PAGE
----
Is Citronella Actually Safe?
It has been used in Australia for decades as a fragrant oil, a room spray, and kitchen cleaner, but is citronella an effective Mosquito Repellent? The research coming forth about the scented plant is surprising.
According to Australian Health Department reports, citronella offers substantially lower protection times than DEET, however, we also now know thanks to new research that DEET can interfere with our nervous system. DEET can strengthen the toxicity of carbamates say neuroscientists.
The Queensland Health Department states that carbamates are relatively unstable compounds, and are an insecticide. Neuropathy can develop days to weeks after exposure says Einstein medical center and it can be absorbed in the air and through the skin. Although poisoning is rare, long-term studies are worrying, particularly when carbamates have the ability to affect the body at a molecular level. Sound like something you want to put on your skin? Putting chemicals, naturally sourced or not on your skin is the same as putting it on your tongue. If in doubt- do the research!
So we are establishing a concerning trend. It appears there is money in citronella, it is currently the go-to for so-called “Natural Insect Repellents”, commercially. Why? It is cheap to access, cheap to produce in labor dominant countries and in many cases it is not cultivated sustainably. Recent scholar articles show citronella is so heavily produced; there is now the problem of re-purposing the pulp waste product. Is it ecologically and ethically responsible to use it in products?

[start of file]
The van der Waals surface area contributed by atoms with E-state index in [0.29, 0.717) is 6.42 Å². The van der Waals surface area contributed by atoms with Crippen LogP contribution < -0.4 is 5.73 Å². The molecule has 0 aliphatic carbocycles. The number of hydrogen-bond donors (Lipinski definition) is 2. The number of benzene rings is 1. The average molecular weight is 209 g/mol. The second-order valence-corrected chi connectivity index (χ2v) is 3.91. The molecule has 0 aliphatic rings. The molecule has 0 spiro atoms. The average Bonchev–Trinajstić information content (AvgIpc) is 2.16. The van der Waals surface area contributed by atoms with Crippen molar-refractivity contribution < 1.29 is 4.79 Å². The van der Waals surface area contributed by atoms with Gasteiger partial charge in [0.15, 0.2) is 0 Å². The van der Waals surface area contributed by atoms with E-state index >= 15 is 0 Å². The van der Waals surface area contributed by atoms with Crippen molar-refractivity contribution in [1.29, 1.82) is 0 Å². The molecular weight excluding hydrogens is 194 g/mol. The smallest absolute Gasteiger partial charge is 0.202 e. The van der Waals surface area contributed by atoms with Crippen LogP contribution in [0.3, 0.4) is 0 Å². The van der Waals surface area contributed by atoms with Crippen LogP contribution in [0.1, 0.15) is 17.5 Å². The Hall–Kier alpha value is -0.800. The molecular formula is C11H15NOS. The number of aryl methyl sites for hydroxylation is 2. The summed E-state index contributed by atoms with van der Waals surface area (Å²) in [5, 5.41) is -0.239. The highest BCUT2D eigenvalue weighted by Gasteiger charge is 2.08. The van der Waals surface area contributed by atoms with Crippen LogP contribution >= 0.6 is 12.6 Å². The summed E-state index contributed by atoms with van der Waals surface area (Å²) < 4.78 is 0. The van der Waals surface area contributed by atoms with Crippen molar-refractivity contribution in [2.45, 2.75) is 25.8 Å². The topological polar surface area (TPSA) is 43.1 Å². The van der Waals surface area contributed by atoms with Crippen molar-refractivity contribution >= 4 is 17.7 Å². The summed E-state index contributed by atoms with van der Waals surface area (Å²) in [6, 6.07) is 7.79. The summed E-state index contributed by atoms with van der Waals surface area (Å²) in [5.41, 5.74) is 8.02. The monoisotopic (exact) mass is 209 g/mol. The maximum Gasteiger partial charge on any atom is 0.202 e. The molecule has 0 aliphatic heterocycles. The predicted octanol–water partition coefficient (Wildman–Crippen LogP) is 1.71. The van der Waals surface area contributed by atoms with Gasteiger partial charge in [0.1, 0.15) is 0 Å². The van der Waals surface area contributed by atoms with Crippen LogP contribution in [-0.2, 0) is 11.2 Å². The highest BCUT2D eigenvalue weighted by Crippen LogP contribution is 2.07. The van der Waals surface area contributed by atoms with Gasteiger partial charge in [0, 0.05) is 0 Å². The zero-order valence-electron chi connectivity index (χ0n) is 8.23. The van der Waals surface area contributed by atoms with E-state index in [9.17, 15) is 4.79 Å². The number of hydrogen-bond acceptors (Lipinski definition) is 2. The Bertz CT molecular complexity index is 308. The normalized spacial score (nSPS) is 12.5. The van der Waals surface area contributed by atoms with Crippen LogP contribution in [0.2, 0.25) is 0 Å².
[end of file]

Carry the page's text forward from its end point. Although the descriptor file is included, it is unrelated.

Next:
While we will leave that to the bio-scientists, we do know that it is UNSAFE to inhale citronella oil. Lung damage has been reported. In fact, Livescience.com recently stated that Citronella was not recommended for pregnant women, as the products have limited effectiveness because they evaporate quickly. Journal Science has stated that if you want to stay safe from mosquitos “don’t use citronella candles.” Citronella along with Neem oil has been banned in Europe since 2006 as a repellant. In fact official body; the European Chemicals Agency states a strong warning in their online documentation “CLP notifications this substance may be fatal if swallowed and enters airways, is toxic to aquatic life with long lasting effects, causes serious eye damage, causes skin irritation, may cause respiratory irritation, may cause allergy or asthma symptoms or breathing difficulties if inhaled and may cause an allergic skin reaction.”
As seen in extensive studies in the USA, over time and repeated use, insecticide resistance is occurring in mosquito populations. These airborne biters are defying the repellants, and new formulations are being tried and tested in the battle against the disease being spread globally.
The conclusion? Citronella might be great to clean your kitchen sink, but when it comes to a Natural Mosquito Repellant, the jury is now shaking its head. The search is now on for a high performing Natural Mosquito Repellent that is genuinely safe, not just an on-trend urban myth.